Walmart is often seen as a stalwart in a challenging economy because it has the the scale and resources to manage shrinking margins. That’s primarily why equity analysts expect Walmart on May 17 to report quarterly net income of $4.19 billion on slight declines in net margins.
Net income is estimated to be 13% lower than a year ago because of divestitures. Revenue is forecast at $128.8 billion, an estimated drop of $10 billion because of business divestitures in the United Kingdom, Japan and Argentina. Walmart’s international segment revenue is forecast at $25.5 billion, down 6.5% year-over-year, with a 7.4% negative impact from foreign currency exchange rates.
U.S. comp sales are forecast to rise 2%, down from the 6% growth reported a year ago. Sam’s Club is expected to comp sales of 6.1%, narrowing from 7.2% gains a year ago. Walmart’s gross margins are under pressure from higher labor costs, rising transportation costs and inflation. Analysts expect gross margins of 24.2% for the quarter, down from 24.7% a year ago. Net margins are expected at 3%, narrowing from 3.4% in the same quarter last year.
“Walmart has been demonstrating its ability to temper gross margin contraction in recent quarters as a result of improved merchandise mix and strategic sourcing, but the first quarter represents the most difficult comparison of the year. We expect management to continue to improve eCommerce profitability, supporting sustainably higher margin rates,” noted Ben Bienvenu, an analyst with Stephens Inc. (Stephens conducts investment banking services for Walmart and is compensated accordingly.)
Walmart’s e-commerce business is expected to contribute 1.2% to the comp-store sales growth for the U.S. segment. Market watchers forecast U.S. e-commerce sales to grow 10% from a year ago. Sam’s Club is expected to see a 35% e-commerce growth from a year ago. E-commerce is forecast to contribute 3.2% to the segment’s comp sales growth.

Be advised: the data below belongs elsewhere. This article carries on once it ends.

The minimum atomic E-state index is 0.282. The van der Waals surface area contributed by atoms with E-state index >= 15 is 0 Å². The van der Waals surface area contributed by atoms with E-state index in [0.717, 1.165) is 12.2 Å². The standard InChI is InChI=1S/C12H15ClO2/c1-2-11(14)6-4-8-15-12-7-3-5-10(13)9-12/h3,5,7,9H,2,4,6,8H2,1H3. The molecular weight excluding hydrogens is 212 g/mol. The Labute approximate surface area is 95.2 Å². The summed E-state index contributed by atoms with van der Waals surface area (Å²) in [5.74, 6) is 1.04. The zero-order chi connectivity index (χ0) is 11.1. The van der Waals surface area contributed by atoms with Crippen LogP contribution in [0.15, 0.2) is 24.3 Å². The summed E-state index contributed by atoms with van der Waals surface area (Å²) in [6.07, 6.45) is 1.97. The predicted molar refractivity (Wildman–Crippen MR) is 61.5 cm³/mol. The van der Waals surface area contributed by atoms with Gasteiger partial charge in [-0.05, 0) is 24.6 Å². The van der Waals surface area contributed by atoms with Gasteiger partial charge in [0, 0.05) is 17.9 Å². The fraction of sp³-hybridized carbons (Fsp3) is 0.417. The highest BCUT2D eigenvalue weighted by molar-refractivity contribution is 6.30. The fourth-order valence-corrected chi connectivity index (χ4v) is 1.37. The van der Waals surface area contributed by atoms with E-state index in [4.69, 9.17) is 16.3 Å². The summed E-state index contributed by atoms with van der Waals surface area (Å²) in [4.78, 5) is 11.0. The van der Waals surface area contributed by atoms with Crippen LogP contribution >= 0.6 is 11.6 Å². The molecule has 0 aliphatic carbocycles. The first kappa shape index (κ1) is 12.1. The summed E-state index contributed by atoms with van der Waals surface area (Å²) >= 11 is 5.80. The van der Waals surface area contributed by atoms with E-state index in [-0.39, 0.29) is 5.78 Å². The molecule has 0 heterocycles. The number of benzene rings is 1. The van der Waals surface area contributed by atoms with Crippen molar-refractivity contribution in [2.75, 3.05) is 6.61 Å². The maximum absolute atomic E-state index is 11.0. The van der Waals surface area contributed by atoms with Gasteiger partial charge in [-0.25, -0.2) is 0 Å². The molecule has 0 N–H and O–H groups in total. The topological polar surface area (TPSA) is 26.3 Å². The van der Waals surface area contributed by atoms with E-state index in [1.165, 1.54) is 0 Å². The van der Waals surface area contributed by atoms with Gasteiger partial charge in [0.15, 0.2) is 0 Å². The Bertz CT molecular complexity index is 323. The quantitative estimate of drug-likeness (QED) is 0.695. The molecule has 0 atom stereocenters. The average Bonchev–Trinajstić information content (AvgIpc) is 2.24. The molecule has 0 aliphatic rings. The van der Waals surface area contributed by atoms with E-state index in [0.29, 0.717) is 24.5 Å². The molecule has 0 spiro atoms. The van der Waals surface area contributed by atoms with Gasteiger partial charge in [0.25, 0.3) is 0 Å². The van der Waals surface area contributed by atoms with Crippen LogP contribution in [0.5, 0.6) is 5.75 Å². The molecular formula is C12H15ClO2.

Walmart continues to seek profitability improvements in its e-commerce business and grow other revenue streams from its in-house advertising business, final mile delivery platform and health and financial service offerings.
Bienvenu is a little more bullish on Walmart than the broader analyst consensus. His earnings forecast is 2.7% higher than consensus and he maintains an “overweight” or buy rating on the retail giant’s stock.
“Against a persistently elevated inflationary backdrop we continue to view Walmart shares as attractively valued, given the company’s position as the largest EDLP (everyday low price) retailer. We believe the current operating environment plays into Walmart’s strength, which should allow for it to outperform relative to its peers. Walmart has often been characterized as an ‘inflation fighter’ with the company’s scale allowing it to push back against vendors to mitigate price increases. While there are certainly limits to this, and we don’t expect the company to irrationally price, we believe Walmart’s relative pricing gap will be an attractive draw for consumers feeling inflationary pains in their wallets,” Bienvenu said Thursday.
He also likes Walmart’s ability to generate additional revenue in e-commerce, advertising and healthcare. Bienvenu has a target price of $170, which has a 14% upside potential for the $149.10 level Walmart shares (NYSE: WMT) were trading Thursday. Walmart shares are up 3.21% year-to-date after falling more than 7% after major market sell-offs began in late April.
Market watchers will also look for commentary on consumer behavior in the Walmart earnings report as the retail titan serves 230 million customers a week across its global operations.
“Consumers have seen little reprieve from rising prices in 2022 as many CPG companies have implemented multiple price increases to try and offset elevated transportation, raw material and labor costs. As consumers go in search of value and try to stretch their paychecks further Walmart is well positioned to benefit from increased store traffic,” Bienvenu noted.
Not all analysts are bullish on Walmart amid the present economic challenges. Analysts with KeyBank Capital Markets recently lowered their “buy” rating for Walmart stock to neutral. KeyBank Analyst Edward Yruma expects Walmart to see wage pressure and other factors pressuring top line sales.
“In recent years, Walmart has undergone a transformation into arguably one of the strongest
omnichannel U.S. retailers. However, we believe the lack of stimulus tailwinds and continued inflationary pressure may disproportionately impact Walmart’s middle of the middle U.S. consumer in the near term,” Yruma recently noted.